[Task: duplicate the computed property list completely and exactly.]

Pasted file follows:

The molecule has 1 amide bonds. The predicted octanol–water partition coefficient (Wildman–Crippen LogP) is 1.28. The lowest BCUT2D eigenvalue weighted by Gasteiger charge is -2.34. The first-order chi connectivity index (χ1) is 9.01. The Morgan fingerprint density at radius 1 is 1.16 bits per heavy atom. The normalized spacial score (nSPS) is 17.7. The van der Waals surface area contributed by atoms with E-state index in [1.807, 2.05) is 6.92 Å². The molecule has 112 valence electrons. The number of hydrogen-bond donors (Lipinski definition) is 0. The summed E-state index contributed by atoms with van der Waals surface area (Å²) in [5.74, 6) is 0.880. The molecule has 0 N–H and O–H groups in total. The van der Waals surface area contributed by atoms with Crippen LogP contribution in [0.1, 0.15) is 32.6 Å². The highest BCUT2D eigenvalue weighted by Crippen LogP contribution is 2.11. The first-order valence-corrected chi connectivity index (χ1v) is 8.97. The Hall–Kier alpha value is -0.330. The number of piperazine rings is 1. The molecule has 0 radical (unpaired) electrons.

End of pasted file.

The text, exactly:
The molecule has 1 amide bonds. The predicted octanol–water partition coefficient (Wildman–Crippen LogP) is 1.28. The lowest BCUT2D eigenvalue weighted by Gasteiger charge is -2.34. The first-order chi connectivity index (χ1) is 9.01. The Morgan fingerprint density at radius 1 is 1.16 bits per heavy atom. The normalized spacial score (nSPS) is 17.7. The van der Waals surface area contributed by atoms with E-state index in [1.807, 2.05) is 6.92 Å². The molecule has 112 valence electrons. The number of hydrogen-bond donors (Lipinski definition) is 0. The summed E-state index contributed by atoms with van der Waals surface area (Å²) in [5.74, 6) is 0.880. The molecule has 0 N–H and O–H groups in total. The van der Waals surface area contributed by atoms with Crippen LogP contribution in [0.1, 0.15) is 32.6 Å². The highest BCUT2D eigenvalue weighted by Crippen LogP contribution is 2.11. The first-order valence-corrected chi connectivity index (χ1v) is 8.97. The Hall–Kier alpha value is -0.330. The number of piperazine rings is 1. The molecule has 0 radical (unpaired) electrons.